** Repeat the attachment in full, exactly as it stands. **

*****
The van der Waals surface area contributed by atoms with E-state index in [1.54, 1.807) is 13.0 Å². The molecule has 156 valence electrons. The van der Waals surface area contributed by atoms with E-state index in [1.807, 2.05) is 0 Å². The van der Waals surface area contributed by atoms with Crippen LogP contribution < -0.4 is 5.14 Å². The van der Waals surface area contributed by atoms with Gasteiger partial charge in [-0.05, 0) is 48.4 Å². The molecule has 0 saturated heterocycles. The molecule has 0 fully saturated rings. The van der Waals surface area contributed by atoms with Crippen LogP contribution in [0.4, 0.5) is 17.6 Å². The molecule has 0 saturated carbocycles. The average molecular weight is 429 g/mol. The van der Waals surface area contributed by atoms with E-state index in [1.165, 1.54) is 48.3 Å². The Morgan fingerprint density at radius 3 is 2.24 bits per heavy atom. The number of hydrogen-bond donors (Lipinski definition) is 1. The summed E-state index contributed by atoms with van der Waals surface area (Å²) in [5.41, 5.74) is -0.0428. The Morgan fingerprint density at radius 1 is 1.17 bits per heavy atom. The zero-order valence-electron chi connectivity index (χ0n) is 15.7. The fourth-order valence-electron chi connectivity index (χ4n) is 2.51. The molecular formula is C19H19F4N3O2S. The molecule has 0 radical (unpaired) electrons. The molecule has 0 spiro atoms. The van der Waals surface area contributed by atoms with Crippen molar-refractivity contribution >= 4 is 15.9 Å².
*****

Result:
The van der Waals surface area contributed by atoms with E-state index in [1.54, 1.807) is 13.0 Å². The molecule has 156 valence electrons. The van der Waals surface area contributed by atoms with E-state index in [1.807, 2.05) is 0 Å². The van der Waals surface area contributed by atoms with Crippen LogP contribution < -0.4 is 5.14 Å². The van der Waals surface area contributed by atoms with Gasteiger partial charge in [-0.05, 0) is 48.4 Å². The molecule has 0 saturated heterocycles. The molecule has 0 fully saturated rings. The van der Waals surface area contributed by atoms with Crippen LogP contribution in [0.4, 0.5) is 17.6 Å². The molecule has 0 saturated carbocycles. The average molecular weight is 429 g/mol. The van der Waals surface area contributed by atoms with E-state index in [1.165, 1.54) is 48.3 Å². The Morgan fingerprint density at radius 3 is 2.24 bits per heavy atom. The number of hydrogen-bond donors (Lipinski definition) is 1. The summed E-state index contributed by atoms with van der Waals surface area (Å²) in [5.41, 5.74) is -0.0428. The Morgan fingerprint density at radius 1 is 1.17 bits per heavy atom. The zero-order valence-electron chi connectivity index (χ0n) is 15.7. The fourth-order valence-electron chi connectivity index (χ4n) is 2.51. The molecular formula is C19H19F4N3O2S. The molecule has 0 radical (unpaired) electrons. The molecule has 0 spiro atoms. The van der Waals surface area contributed by atoms with Crippen molar-refractivity contribution >= 4 is 15.9 Å².